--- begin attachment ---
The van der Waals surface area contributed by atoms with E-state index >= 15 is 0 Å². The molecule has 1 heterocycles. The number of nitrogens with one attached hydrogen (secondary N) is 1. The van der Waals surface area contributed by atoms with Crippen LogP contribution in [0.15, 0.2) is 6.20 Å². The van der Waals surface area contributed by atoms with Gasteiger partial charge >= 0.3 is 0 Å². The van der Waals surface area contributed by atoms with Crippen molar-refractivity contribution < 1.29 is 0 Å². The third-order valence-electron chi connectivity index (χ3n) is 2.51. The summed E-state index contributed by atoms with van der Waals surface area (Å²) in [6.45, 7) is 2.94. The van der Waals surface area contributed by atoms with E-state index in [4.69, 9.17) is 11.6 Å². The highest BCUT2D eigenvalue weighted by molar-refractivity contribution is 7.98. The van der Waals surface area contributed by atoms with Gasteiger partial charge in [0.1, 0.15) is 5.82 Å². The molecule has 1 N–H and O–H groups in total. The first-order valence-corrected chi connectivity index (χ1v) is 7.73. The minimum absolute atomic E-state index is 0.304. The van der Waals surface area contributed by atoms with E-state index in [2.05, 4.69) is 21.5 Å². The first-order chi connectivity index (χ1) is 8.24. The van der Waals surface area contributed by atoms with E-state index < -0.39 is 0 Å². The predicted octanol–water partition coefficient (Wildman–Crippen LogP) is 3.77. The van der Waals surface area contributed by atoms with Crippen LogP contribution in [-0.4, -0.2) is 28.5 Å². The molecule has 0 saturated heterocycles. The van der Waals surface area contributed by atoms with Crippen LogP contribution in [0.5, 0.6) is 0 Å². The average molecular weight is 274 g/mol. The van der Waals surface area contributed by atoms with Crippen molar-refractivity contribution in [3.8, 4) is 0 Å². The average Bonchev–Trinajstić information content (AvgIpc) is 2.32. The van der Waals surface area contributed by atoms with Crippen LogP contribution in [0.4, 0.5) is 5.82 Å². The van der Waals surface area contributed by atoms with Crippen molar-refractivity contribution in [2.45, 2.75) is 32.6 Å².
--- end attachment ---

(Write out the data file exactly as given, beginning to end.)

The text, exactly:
The van der Waals surface area contributed by atoms with E-state index >= 15 is 0 Å². The molecule has 1 heterocycles. The number of nitrogens with one attached hydrogen (secondary N) is 1. The van der Waals surface area contributed by atoms with Crippen LogP contribution in [0.15, 0.2) is 6.20 Å². The van der Waals surface area contributed by atoms with Gasteiger partial charge >= 0.3 is 0 Å². The van der Waals surface area contributed by atoms with Crippen molar-refractivity contribution < 1.29 is 0 Å². The third-order valence-electron chi connectivity index (χ3n) is 2.51. The summed E-state index contributed by atoms with van der Waals surface area (Å²) in [6.45, 7) is 2.94. The van der Waals surface area contributed by atoms with E-state index in [4.69, 9.17) is 11.6 Å². The highest BCUT2D eigenvalue weighted by molar-refractivity contribution is 7.98. The van der Waals surface area contributed by atoms with Gasteiger partial charge in [0.1, 0.15) is 5.82 Å². The molecule has 1 N–H and O–H groups in total. The first-order valence-corrected chi connectivity index (χ1v) is 7.73. The minimum absolute atomic E-state index is 0.304. The van der Waals surface area contributed by atoms with E-state index in [2.05, 4.69) is 21.5 Å². The first-order chi connectivity index (χ1) is 8.24. The van der Waals surface area contributed by atoms with E-state index < -0.39 is 0 Å². The predicted octanol–water partition coefficient (Wildman–Crippen LogP) is 3.77. The van der Waals surface area contributed by atoms with Crippen LogP contribution in [-0.4, -0.2) is 28.5 Å². The molecule has 0 saturated heterocycles. The van der Waals surface area contributed by atoms with Crippen LogP contribution in [0.5, 0.6) is 0 Å². The average molecular weight is 274 g/mol. The van der Waals surface area contributed by atoms with Crippen molar-refractivity contribution in [3.8, 4) is 0 Å². The average Bonchev–Trinajstić information content (AvgIpc) is 2.32. The van der Waals surface area contributed by atoms with Crippen LogP contribution in [0.4, 0.5) is 5.82 Å². The van der Waals surface area contributed by atoms with Crippen molar-refractivity contribution in [2.45, 2.75) is 32.6 Å².